My CMO 2.0 Conversation with Martine Reardon, who is the CMO at Macy’s was a great one. As usual, Martine started by describing her career path that led to becoming CMO at Macy’s. She started her career in retail early on with an internship at a local Brooklyn retailer, called A&S. During her career in retail, Martine covered just about all aspects of marketing, from PR, events, direct marketing, media buying, and analytics – so she is a real deep-rooted marketing person.

Next we discussed the biggest change that Martine has seen in the world of marketing – that of course being the shift of media into the digital space and social space. The pace at which the shift happened is astounding. The shift in technology, the shift is how people use it, and the rise of millenials all have forced marketers to challenge themselves to stay ahead of the curve.

Macy’s does an especially good job at integrating the digital space with the bricks and mortar stores. There are clearly no walls between the digital marketing efforts and the marketing efforts for the stores — it’s all one integrated branding campaign. They focus much effort in making sure that people have similar experiences online and in stores — something many companies could do a better job at. There are challenges in doing that — stores don’t have the rich navigation capabilities that online environments have, and online you cannot really recreate the richness of merchandising displays that you can have in stores. So they focus on taking best of both worlds and making sure that both worlds have the best of each other. They put technology in stores to enable customers to share potential purchases with friends, and they are making online navigation real easy by adding hints and rich media to allow the online customer to put their whole outfit together.

The next topic we tackled was branding – and how Macy’s deals with the fact that while it is a national brand, it also needs to stay locally relevant. They deal with that in three ways – through marketing, products, and local events. On the marketing front, they have dedicated regional marketers who have their own budgets. They integrate with national marketing campaigns but also add a local flavor. So, for example, while they may be marketing a national fall fashion event; California may be talking about sandals and sleeveless dresses for the fall while Oregon may be highlighting fall boots and coats. They divide up the country into cold, mild and hot for seasonal events. Another way to stay locally relevant and be a real part of the community is by celebrating local events. So, for example, they celebrate the Kentucky Derby by buying Derby hats and marketing those locally with a tie in — “Come to Macy’s for Refreshments after the Derby.”

Another marketing challenge that Macy’s faces is that while they are a national brand which has to stay locally relevant, they also need to stay relevant to different generations, different genders, different ethnic groups, and different type of buyers (e.g., value-conscious buyers vs. fashion buyers). They do this by making sure to balance the marketing calendar with big store-wide events that would appeal to all and other events that are very targeted to millenials, or the beauty customer; or just a men’s customer.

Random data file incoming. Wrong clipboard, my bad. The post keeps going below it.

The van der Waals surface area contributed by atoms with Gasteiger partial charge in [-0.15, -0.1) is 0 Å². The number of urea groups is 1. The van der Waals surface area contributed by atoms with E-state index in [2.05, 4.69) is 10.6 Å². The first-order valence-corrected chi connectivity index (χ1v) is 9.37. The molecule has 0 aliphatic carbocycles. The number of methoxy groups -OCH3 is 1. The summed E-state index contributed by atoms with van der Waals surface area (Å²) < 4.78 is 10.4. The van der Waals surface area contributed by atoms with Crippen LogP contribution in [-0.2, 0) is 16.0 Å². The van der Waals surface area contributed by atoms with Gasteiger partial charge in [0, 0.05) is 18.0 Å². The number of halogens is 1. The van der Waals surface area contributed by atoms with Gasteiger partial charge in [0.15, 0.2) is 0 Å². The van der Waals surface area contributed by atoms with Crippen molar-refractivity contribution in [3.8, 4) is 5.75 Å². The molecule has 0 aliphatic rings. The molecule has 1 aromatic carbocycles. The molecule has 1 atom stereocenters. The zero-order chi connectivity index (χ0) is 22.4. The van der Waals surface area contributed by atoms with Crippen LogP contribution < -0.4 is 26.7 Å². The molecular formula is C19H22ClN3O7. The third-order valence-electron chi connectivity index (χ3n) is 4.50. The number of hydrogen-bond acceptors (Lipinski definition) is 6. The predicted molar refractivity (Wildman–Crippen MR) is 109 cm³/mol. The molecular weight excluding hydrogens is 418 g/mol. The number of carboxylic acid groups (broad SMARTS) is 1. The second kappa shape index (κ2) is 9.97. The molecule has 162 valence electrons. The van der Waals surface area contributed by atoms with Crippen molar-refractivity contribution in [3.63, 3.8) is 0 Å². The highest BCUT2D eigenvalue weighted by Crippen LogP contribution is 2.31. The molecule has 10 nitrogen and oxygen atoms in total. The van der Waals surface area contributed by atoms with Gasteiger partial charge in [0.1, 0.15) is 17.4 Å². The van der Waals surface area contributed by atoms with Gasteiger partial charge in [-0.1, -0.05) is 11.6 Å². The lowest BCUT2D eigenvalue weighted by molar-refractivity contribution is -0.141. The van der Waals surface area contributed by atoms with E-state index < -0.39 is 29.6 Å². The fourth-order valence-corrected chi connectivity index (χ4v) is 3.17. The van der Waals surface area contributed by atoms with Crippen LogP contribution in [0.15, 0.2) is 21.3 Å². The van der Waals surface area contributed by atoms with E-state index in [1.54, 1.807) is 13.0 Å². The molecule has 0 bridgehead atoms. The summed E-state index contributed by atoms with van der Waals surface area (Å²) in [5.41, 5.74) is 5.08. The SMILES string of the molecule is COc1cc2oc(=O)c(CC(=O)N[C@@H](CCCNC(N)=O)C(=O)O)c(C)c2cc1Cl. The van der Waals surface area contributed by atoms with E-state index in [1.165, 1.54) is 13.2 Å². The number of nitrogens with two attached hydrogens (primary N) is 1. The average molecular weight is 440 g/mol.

Martine then talked about how in the last three to four years they have been able to leverage customer data to come up with a better customer segmentation system. So, for example,  they can now focus on women that like to buy fragrances and jewelry versus the ones that like to buy for the home and children. They also have identified new types of customers, like the service seeker. Those are the people that want hands-on sales associate interaction. They want to be taught how to apply their makeup. They want someone bring them three different shoes, or they want someone to tell them “if you like this, you might also like this.” Another example is the practical spenders — those who, like me, just get in and out when we need to replenish something.

The promise of big data surely seems to be realized at Macy’s. Mining the rich data that they collect through many channels allows them to become more customer-centric and also to be able to focus more on the customer lifetime journey rather than just the transaction. That is especially powerful for Macy’s considering that when they start engaging with a customer at 18-19 years of age, they generally keep them for life. So, being able to follow a customer throughout their life is important — college, first job, first home, holidays, etc.

The last topic we tackled was that of balancing the iconic brand, which dates back 156 years,  with the need to develop a brand that also has a future and will appeal to future generations. Using the heritage of the brand allows them to instill trust, loyalty, and credibility in the mind of the customer. At the same time they are an entertainment brand and use their heritage in new and innovative ways to continuously be part of pop culture. A good example of this is the 85-year-old Thanksgiving Parade, which they have been able to keep new every year, with new licensed characters or new artists.

Other things that we discussed include:

  • The importance of content and user generated content in marketing
  • The importance of listening to customers
  • How to leverage the fact that shopping is a social experience
  • The importance of loyalty programs in the marketing mix

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Posted in CMO 2.0 Conversation | 1 Comment »